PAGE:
Ald. Raymond Lopez Calls For More Regulation Of Farm Animals In ChicagoBy Steven Graves

CHICAGO (CBS) — There was outrage in Englewood Sunday over a dead horse found in the backyard of a neighborhood home.

Then scene unfolded Sunday morning, when activists clashed with an owner who they say should face consequences.

As CBS 2’s Steven Graves reported, the local alderman is now getting involved.

It was an unusual, dismal discovery on 61st Street near Carpenter Street Sunday morning. Chicago Animal Care and Control was on the scene as a company hauling away a dead horse that was in a condition too graphic to show on television.

“I wanted to cry,” said animal activist Michelle Pietzke. “I really wanted to cry when I saw all of this today.”

Police were notified about the dead horse on Saturday, but officers came back out Sunday.

Pietzke came after he friend relayed something even more disturbing.

“A dog that was on the property was actually eating the deceased horse,” Pietzke said.

But the horse’s owner said that never happened. After some convincing, he came off his porch to talk with Graves.

“We bring only the ones that need help,” said Leo Beltran.

Beltran said he brought the aging horse named Casper to his Englewood residence from his ranch outside the city.

He said Casper died on Saturday after treatment, but the horse lay in Beltran’s yard because he needed help taking the animal away.

“I think it would have been worse if I would have left it at the ranch to die and I would have found out days later,” Beltran said.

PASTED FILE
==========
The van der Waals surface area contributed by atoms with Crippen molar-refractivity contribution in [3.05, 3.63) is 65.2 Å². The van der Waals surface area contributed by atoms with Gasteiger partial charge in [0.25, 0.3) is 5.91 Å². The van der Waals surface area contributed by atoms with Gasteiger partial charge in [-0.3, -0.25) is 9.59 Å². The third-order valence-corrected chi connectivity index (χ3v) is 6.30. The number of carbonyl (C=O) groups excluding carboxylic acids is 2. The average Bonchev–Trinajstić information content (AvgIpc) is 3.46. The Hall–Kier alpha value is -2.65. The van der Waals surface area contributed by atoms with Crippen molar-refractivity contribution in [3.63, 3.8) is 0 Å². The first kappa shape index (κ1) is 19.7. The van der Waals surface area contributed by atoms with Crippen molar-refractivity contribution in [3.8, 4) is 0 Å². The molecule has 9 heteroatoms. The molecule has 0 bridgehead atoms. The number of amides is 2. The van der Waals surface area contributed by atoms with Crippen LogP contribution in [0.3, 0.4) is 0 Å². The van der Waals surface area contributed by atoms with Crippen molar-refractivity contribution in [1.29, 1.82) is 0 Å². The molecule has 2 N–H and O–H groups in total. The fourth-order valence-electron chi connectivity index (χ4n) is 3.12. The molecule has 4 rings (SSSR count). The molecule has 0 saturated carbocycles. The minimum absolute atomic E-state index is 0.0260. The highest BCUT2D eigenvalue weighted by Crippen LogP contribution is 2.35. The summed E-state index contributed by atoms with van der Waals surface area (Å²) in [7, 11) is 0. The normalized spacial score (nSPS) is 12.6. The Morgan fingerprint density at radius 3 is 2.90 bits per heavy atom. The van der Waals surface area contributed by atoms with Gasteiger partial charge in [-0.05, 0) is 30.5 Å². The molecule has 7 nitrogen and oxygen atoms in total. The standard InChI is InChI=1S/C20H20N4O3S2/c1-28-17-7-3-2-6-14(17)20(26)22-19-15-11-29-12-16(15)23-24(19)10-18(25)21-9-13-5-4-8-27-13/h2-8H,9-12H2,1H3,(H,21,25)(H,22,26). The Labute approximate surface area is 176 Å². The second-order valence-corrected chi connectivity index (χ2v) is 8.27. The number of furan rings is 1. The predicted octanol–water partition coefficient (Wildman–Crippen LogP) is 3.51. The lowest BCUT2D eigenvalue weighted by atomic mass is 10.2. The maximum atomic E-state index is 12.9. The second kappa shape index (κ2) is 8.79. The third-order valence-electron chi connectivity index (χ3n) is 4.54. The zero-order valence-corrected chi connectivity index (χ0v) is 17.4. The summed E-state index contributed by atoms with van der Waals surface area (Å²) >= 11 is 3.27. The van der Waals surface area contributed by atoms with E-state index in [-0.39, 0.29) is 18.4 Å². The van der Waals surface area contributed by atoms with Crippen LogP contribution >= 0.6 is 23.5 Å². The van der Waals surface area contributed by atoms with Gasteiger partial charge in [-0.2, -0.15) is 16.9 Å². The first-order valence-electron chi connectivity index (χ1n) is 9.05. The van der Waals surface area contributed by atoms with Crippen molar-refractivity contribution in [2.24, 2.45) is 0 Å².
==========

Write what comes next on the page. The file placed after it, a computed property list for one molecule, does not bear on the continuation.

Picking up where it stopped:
Beltran said he has licensing to keep horses at the Englewood site. But he said people who aren’t even neighbors keep accusing him of neglect.

CBS 2 found four nuisance animal and pet complaints were filed with 311 over the past year.

But now, aldermen like Raymond Lopez (15th) want to see more regulation of farm animals in the city.

His proposal is being met with opposition from groups such as urban farmers, who say it threatens their livelihood.

“I think we can find a balance, but refusing to address the issue and engage in a discussion is leading to situations like this,” Lopez said.

Activists say it could lead to harsher punishment. But as of Sunday, police said this case in Englewood is in the hands of Animal Care and Control. The owner said he is not worried about it.

Meanwhile, Lopez’s proposed ordinance is in committee. It also has the backing of Ald. Stephanie Coleman (16th), whose ward includes the site where officers found the horse.